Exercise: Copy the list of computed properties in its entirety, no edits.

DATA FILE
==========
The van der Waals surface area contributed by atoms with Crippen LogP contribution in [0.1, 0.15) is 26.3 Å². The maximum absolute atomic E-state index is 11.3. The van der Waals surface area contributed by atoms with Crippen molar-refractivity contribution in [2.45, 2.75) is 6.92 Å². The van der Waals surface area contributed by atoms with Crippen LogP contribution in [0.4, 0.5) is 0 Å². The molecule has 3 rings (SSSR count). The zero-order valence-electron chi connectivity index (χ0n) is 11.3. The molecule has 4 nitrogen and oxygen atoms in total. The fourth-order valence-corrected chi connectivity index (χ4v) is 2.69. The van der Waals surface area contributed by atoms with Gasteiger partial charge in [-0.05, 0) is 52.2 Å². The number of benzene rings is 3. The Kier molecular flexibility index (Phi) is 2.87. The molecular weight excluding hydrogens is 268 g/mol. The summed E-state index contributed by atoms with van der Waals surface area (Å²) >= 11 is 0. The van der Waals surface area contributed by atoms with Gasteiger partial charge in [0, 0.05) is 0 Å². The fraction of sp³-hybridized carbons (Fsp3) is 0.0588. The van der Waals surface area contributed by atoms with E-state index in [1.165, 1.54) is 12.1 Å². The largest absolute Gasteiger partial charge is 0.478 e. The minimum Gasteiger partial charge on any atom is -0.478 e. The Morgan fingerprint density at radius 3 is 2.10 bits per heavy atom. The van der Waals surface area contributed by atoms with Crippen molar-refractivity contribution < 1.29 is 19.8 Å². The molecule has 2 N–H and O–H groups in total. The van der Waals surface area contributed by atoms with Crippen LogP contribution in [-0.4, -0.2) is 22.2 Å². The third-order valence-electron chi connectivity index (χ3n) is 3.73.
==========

The van der Waals surface area contributed by atoms with Crippen LogP contribution in [0.1, 0.15) is 26.3 Å². The maximum absolute atomic E-state index is 11.3. The van der Waals surface area contributed by atoms with Crippen molar-refractivity contribution in [2.45, 2.75) is 6.92 Å². The van der Waals surface area contributed by atoms with Crippen LogP contribution in [0.4, 0.5) is 0 Å². The molecule has 3 rings (SSSR count). The zero-order valence-electron chi connectivity index (χ0n) is 11.3. The molecule has 4 nitrogen and oxygen atoms in total. The fourth-order valence-corrected chi connectivity index (χ4v) is 2.69. The van der Waals surface area contributed by atoms with Gasteiger partial charge in [-0.05, 0) is 52.2 Å². The number of benzene rings is 3. The Kier molecular flexibility index (Phi) is 2.87. The molecular weight excluding hydrogens is 268 g/mol. The summed E-state index contributed by atoms with van der Waals surface area (Å²) >= 11 is 0. The van der Waals surface area contributed by atoms with Gasteiger partial charge in [0, 0.05) is 0 Å². The fraction of sp³-hybridized carbons (Fsp3) is 0.0588. The van der Waals surface area contributed by atoms with E-state index in [1.165, 1.54) is 12.1 Å². The largest absolute Gasteiger partial charge is 0.478 e. The minimum Gasteiger partial charge on any atom is -0.478 e. The Morgan fingerprint density at radius 3 is 2.10 bits per heavy atom. The van der Waals surface area contributed by atoms with Crippen molar-refractivity contribution < 1.29 is 19.8 Å². The molecule has 2 N–H and O–H groups in total. The van der Waals surface area contributed by atoms with Crippen LogP contribution in [-0.4, -0.2) is 22.2 Å². The third-order valence-electron chi connectivity index (χ3n) is 3.73.